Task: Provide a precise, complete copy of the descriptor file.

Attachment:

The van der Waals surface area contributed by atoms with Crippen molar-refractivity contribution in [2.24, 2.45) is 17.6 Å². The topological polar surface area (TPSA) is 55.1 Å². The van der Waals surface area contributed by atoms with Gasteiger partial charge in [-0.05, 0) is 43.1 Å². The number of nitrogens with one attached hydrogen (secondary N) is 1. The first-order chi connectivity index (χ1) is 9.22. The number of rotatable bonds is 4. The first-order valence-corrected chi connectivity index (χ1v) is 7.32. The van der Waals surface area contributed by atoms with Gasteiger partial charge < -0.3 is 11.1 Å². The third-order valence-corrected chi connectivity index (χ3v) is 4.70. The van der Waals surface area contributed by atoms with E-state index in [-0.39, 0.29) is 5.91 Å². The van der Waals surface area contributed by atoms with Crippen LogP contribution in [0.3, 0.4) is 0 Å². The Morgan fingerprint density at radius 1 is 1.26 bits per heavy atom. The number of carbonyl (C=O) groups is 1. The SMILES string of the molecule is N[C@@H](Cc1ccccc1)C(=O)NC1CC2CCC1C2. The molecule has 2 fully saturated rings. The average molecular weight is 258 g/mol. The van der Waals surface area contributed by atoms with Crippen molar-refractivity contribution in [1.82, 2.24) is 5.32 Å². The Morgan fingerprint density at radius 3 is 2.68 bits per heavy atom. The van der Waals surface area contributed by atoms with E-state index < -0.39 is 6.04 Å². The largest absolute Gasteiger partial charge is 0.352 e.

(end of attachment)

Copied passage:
The van der Waals surface area contributed by atoms with Crippen molar-refractivity contribution in [2.24, 2.45) is 17.6 Å². The topological polar surface area (TPSA) is 55.1 Å². The van der Waals surface area contributed by atoms with Gasteiger partial charge in [-0.05, 0) is 43.1 Å². The number of nitrogens with one attached hydrogen (secondary N) is 1. The first-order chi connectivity index (χ1) is 9.22. The number of rotatable bonds is 4. The first-order valence-corrected chi connectivity index (χ1v) is 7.32. The van der Waals surface area contributed by atoms with Gasteiger partial charge < -0.3 is 11.1 Å². The third-order valence-corrected chi connectivity index (χ3v) is 4.70. The van der Waals surface area contributed by atoms with E-state index in [-0.39, 0.29) is 5.91 Å². The van der Waals surface area contributed by atoms with Crippen LogP contribution in [0.3, 0.4) is 0 Å². The Morgan fingerprint density at radius 1 is 1.26 bits per heavy atom. The number of carbonyl (C=O) groups is 1. The SMILES string of the molecule is N[C@@H](Cc1ccccc1)C(=O)NC1CC2CCC1C2. The molecule has 2 fully saturated rings. The average molecular weight is 258 g/mol. The van der Waals surface area contributed by atoms with Crippen molar-refractivity contribution in [1.82, 2.24) is 5.32 Å². The Morgan fingerprint density at radius 3 is 2.68 bits per heavy atom. The van der Waals surface area contributed by atoms with E-state index < -0.39 is 6.04 Å². The largest absolute Gasteiger partial charge is 0.352 e.